The road is designated the R351 and connects the settlement of Katberg with it's well known hotel and golf course with the farming region of Sada and Whittlesea. (Weird hat it's nowhere near the sea!). After descending the pass, the road heads in a north easterly direction towards the Bushmans Krantz Dam. The pass derives its name from the ferocious anabatic winds which power up the steep cliff faces, accelerating violently over the ridge where the road runs. Cyclists, light cars and unladen commercial vehicles are prone to being blown over.

There are two alternative gravel roads which join the Devils Bellows Pass near the summit, which could provide an easier alternative than ascending the Katberg Pass. We have not driven either of those routes, so cannot comment on their condition or suitability.

Deep ruts and washawaysExpect washaways and deep ruts / Photo: Trygve Roberts

The first option is described in detail in the directions (Fort Beaufort via Blinkwater and Brown's Vale). The second option joins the R351 about 2,5 km further north also on the summit ridge. This road leads all the way to the Thrift Dam (a popular trout fishing venue) and involves a number of complex routing options. We do not recommend this approach as the distances are big and it's very easy to get lost. If you do want to use this approach, you should have a good GPS loaded with Tracks4Africa and pre-plan your route.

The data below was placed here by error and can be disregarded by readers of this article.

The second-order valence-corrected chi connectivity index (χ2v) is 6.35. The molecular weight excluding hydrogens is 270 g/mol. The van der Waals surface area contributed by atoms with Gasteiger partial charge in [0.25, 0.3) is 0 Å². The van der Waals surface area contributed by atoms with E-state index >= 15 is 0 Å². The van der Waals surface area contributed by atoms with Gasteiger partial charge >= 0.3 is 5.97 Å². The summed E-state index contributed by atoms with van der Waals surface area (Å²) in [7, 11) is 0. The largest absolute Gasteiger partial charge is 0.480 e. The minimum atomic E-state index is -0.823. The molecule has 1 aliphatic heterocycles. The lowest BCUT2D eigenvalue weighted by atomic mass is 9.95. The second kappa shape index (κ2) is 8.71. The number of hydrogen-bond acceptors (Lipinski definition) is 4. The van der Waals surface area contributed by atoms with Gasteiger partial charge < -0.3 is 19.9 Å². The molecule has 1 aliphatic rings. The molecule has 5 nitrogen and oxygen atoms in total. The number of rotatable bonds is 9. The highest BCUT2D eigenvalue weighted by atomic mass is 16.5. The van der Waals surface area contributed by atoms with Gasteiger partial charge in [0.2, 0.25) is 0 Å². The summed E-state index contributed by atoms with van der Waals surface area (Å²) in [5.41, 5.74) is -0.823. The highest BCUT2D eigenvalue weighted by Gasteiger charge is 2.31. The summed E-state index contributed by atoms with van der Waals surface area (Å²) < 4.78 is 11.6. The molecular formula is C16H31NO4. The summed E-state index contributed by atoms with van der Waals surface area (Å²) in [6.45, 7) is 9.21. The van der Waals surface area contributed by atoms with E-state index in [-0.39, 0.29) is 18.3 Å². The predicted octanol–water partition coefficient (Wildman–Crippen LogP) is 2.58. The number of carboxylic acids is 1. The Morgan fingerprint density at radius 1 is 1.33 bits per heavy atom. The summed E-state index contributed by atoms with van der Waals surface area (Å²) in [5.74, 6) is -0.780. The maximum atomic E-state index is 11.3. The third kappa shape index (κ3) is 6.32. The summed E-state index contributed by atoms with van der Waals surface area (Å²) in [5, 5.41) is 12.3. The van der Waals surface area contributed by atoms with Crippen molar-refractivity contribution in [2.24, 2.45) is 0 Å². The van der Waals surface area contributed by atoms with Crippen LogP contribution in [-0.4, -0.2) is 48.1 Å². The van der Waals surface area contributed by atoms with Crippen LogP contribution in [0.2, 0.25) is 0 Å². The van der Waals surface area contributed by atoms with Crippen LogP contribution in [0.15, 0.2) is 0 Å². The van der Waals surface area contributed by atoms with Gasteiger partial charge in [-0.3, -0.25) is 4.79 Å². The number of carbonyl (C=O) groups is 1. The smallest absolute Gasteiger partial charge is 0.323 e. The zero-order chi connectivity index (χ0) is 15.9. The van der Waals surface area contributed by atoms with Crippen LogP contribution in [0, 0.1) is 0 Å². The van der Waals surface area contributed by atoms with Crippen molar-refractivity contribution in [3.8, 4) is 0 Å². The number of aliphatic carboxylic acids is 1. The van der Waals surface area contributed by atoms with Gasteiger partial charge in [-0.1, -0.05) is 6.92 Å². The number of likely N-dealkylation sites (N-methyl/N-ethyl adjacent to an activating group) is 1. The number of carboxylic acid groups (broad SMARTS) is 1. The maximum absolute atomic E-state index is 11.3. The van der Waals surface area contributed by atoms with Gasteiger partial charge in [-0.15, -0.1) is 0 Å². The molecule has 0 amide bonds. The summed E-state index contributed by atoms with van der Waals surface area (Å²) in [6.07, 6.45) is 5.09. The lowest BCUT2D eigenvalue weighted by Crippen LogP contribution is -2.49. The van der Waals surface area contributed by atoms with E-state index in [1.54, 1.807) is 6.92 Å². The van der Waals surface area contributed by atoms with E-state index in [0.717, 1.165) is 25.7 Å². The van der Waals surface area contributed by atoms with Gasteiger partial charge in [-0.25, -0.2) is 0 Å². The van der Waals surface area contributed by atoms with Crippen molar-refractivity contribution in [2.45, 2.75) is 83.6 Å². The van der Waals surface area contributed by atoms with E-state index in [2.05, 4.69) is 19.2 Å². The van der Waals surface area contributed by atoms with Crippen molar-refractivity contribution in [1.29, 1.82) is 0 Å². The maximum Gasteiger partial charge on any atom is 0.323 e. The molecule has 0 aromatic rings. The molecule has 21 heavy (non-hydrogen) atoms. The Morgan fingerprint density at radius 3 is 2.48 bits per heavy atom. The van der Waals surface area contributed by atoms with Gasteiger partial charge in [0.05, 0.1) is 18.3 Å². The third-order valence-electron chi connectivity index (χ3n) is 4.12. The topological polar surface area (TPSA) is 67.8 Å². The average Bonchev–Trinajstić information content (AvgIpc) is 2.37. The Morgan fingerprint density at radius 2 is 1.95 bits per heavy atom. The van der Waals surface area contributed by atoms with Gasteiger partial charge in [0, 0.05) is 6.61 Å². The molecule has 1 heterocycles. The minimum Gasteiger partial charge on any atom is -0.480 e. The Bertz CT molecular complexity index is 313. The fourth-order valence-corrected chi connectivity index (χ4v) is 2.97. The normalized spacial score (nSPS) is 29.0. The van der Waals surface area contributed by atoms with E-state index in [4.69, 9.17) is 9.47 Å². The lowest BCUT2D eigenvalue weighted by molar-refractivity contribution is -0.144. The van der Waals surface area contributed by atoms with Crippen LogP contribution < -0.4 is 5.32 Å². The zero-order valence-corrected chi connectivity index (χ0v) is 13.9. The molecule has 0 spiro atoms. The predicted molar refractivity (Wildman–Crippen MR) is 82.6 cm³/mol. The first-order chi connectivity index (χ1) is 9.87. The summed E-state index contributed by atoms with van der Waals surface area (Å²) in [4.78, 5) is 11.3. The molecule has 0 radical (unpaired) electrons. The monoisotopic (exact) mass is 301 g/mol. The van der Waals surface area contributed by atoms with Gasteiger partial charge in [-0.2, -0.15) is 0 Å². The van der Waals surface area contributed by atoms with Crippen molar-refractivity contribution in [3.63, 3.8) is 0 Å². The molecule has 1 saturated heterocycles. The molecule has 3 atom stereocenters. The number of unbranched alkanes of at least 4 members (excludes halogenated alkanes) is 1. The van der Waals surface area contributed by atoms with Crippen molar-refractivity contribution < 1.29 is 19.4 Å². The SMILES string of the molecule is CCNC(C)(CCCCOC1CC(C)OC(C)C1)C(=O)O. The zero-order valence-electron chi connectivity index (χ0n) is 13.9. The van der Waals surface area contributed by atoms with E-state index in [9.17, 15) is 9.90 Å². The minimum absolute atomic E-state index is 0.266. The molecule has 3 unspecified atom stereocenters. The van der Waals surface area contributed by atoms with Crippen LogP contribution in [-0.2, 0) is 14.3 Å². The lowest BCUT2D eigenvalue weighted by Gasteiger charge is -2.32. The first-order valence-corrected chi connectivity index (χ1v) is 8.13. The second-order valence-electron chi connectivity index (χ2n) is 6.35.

The Devils Bellows Pass itself can get very muddy along the plateau as can be seen in the video footage - which was filmed during October before the rainy season, so things could get tricky without 4WD.

Although the track is very rough in places, the gradients and corners are much milder than the Katberg Pass. Despite this, the going is slow and drivers need to be alert not to get stuck in one of the deep ruts, as well as having to keep clear of the larger rocks that litter the road. If there's lots of mud around, you will need some additional mementum (speed) to get through the muddy sections. Never drive fast into muddy pools where you can't see the bottom. There could be submerged objects which could damage your tyres or your vehicle's undercarriage.

Devils Bellows near the foot of the passThe plantation at the bottom of the pass presents a serious obstacle / Photo: Trygve Roberts
Much of the upper section of the pass involves a fairly level meander all along the top of the cliffs, where most of the vegetation is open grassland. The views to the left and right are amazing and especially if you make the effort to walk a little further towards the downslopes. If you happen to be driving this pass on one of those famous windy days and the anabatic winds are howling up the mountain, you will quickly understand why this pass is called the Devil's Bellows.